5 Tips For Writing a CV for Career Change

Changing careers after building an identity in an industry can be a difficult task. People choose to change careers for many reasons and at different points in their lives. Professionals often change careers for various reasons; it could be the person is looking forward to attaining a higher level of career satisfaction, work flexibility, or simply a higher salary.

Most of us will go through a career change at some point in our lives. This may be the result of long-held aspirations or the discovery of a new dream. Or it may be for financial or logistical reasons.

Whatever your reasons for changing careers, you’re going to need a killer CV. These five tips will show you how to write a good CV, helping you impress potential employers and score your dream job.

1. Research this new industry

How much do you know about the industry for which you’re applying? You may think you want a job in software development, but do you fully understand what that entails?

It’s time to do some much-needed research. If you want to write a stellar CV that fits the bill, you need to be well-versed in the duties of the role and what you will be doing on a day-to-day basis.

2. Highlight transferable skills

Since you’re changing careers, you may think you don’t have the skill set that would convince an HR manager that you’re qualified to do the job. All hope is not lost, however. If you don’t have the traditional skills for a certain industry, you can prove your value by highlighting your transferable skills section on your CV.

These are the skills that are not specific to a particular field; they are soft skills listed on a CV that transcend across industry lines and are universally useful.

Some examples of transferable skills are communication skills such as negotiation and public speaking, teamwork skills like collaboration and relationship building, and leadership skills such as delegation and management.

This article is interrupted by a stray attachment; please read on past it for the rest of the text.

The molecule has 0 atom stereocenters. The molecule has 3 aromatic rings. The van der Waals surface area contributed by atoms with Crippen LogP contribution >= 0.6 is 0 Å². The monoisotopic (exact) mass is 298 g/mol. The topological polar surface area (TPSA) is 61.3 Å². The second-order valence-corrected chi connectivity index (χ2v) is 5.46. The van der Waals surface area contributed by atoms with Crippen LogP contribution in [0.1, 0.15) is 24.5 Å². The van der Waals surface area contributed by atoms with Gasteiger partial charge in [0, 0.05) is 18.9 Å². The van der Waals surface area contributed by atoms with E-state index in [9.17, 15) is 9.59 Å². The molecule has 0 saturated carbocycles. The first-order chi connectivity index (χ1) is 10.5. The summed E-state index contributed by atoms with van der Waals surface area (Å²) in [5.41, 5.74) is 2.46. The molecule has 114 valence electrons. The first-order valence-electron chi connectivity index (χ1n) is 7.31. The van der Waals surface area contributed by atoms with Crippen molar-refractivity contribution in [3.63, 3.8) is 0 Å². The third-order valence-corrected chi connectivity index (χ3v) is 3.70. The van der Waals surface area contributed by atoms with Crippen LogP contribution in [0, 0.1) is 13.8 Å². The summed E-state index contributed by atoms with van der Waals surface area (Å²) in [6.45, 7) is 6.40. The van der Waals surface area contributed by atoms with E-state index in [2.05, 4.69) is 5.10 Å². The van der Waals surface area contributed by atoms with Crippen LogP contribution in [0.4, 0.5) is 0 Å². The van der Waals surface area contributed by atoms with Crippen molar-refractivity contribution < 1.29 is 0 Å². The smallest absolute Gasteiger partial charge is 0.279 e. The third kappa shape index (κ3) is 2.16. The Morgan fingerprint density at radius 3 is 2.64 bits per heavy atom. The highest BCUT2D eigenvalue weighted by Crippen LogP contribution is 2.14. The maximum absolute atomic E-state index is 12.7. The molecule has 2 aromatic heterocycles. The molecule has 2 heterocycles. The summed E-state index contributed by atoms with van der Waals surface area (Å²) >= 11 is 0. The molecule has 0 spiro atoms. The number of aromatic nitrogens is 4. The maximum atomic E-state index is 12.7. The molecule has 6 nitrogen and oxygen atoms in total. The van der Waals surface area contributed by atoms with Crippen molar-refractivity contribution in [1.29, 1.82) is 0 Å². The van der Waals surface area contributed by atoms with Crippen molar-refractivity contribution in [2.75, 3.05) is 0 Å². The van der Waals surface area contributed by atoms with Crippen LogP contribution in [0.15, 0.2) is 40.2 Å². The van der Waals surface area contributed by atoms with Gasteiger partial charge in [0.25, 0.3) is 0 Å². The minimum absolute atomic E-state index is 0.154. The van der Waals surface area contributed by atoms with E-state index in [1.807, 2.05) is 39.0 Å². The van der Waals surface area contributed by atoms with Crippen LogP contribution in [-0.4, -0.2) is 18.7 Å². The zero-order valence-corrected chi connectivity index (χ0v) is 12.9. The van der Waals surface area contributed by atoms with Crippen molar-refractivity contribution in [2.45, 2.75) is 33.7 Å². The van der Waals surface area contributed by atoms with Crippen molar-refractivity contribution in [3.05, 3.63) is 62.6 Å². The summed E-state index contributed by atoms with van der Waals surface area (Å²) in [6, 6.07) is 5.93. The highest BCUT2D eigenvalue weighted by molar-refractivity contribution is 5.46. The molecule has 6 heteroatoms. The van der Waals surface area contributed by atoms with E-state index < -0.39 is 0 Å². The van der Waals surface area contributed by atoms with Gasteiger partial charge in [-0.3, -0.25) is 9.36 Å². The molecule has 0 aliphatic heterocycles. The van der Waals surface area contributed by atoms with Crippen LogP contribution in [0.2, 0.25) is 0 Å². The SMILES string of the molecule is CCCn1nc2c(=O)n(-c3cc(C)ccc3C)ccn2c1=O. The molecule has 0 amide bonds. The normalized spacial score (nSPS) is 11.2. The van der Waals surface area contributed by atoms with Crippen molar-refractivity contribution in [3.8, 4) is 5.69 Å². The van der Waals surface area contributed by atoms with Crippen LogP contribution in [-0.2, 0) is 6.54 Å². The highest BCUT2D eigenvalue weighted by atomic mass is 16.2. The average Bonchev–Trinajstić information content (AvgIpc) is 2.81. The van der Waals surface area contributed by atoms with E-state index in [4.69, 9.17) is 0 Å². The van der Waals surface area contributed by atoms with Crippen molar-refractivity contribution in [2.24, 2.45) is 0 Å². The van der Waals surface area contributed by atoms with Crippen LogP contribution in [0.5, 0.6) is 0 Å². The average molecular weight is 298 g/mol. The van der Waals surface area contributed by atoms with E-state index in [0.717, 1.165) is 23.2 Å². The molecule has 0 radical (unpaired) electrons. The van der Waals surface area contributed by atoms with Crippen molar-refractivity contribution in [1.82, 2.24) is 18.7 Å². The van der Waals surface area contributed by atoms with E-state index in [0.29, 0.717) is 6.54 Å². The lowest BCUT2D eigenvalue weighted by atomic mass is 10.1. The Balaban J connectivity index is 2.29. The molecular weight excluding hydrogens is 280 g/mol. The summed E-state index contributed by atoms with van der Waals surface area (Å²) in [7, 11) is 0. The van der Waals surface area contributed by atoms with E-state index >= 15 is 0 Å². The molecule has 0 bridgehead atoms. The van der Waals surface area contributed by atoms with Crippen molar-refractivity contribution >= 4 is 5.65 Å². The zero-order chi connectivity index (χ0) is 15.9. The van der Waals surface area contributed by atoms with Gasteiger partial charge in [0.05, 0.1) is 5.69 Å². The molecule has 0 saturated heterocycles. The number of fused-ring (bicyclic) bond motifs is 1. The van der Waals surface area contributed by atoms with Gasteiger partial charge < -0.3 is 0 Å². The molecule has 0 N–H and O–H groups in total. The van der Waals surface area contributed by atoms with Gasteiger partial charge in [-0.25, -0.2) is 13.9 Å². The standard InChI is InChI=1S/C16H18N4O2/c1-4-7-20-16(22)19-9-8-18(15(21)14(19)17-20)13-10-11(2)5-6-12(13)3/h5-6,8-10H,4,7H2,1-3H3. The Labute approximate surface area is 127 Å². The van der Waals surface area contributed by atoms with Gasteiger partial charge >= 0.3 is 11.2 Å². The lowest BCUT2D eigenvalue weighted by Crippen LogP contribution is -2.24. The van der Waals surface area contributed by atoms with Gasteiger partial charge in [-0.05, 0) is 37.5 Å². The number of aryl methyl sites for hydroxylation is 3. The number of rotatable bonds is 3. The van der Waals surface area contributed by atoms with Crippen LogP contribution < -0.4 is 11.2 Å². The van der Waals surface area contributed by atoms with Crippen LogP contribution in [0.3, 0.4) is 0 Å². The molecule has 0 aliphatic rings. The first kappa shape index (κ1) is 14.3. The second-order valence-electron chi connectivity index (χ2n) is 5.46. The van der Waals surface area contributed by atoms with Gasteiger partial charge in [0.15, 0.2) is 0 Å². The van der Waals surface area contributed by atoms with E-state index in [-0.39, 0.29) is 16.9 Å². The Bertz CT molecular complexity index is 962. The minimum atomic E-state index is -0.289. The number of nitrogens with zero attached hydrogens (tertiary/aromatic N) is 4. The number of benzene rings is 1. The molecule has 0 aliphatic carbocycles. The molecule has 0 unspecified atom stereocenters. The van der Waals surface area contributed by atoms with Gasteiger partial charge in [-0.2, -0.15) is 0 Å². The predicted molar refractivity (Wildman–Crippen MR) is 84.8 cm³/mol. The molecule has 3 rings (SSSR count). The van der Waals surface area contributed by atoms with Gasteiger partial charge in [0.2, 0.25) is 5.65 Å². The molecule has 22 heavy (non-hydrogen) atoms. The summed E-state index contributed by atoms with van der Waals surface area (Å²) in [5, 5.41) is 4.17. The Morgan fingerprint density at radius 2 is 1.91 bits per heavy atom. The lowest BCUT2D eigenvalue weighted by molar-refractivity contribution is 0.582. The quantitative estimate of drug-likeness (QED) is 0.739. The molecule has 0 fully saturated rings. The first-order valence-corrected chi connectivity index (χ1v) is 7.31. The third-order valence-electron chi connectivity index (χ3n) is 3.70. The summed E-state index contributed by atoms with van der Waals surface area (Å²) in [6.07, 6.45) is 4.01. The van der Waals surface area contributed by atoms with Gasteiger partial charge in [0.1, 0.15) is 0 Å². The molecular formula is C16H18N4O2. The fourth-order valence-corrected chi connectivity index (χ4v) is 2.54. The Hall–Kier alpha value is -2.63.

3. Make a great first impression

Spend some time writing an engaging and compelling career change cover letter to accompany your CV. Your cover letter is your first chance to impress recruiters, so sell yourself.

It may be obvious to you why your past years of experience make you a great fit for the new position, but don’t assume recruiters will make the same connections.

You’ll be competing with candidates from more relevant backgrounds, so spell out exactly why the skill.

4. Show your value with numbers

When listing your accomplishments in previous roles, include bullet points that show your contribution to the bottom line.

Numbers are a clear indicator of your contributions and achievements, no matter what field you work in.

 Numbers are particularly important on career change CVs as they enable recruiters to quickly relate to an unfamiliar work history, and envisage what the candidate can do for them.

5. Include a cover letter

Since a massive four out of 10 recruiters and employers disregard applications without cover letters, you should always include one whenever you apply for a new role. However, in this particular case, what you write in the letter could be the key to getting an interview.

Within your letter, be sure to lay out the reasoning behind your career change and why you believe you can take on the role for which you’re applying.

The passion that you have for the industry should be at the heart of what you write here, so make sure it comes through.

Explain what has drawn you to this particular career, what you know about the sector, and why you believe that you are the perfect fit.


The idea of writing a CV for a career change may seem intimidating at first, but it needn’t. Have faith in the talents you’ve acquired in previous roles and highlight how they may be used in this new industry, and take advantage of opportunities to grow.

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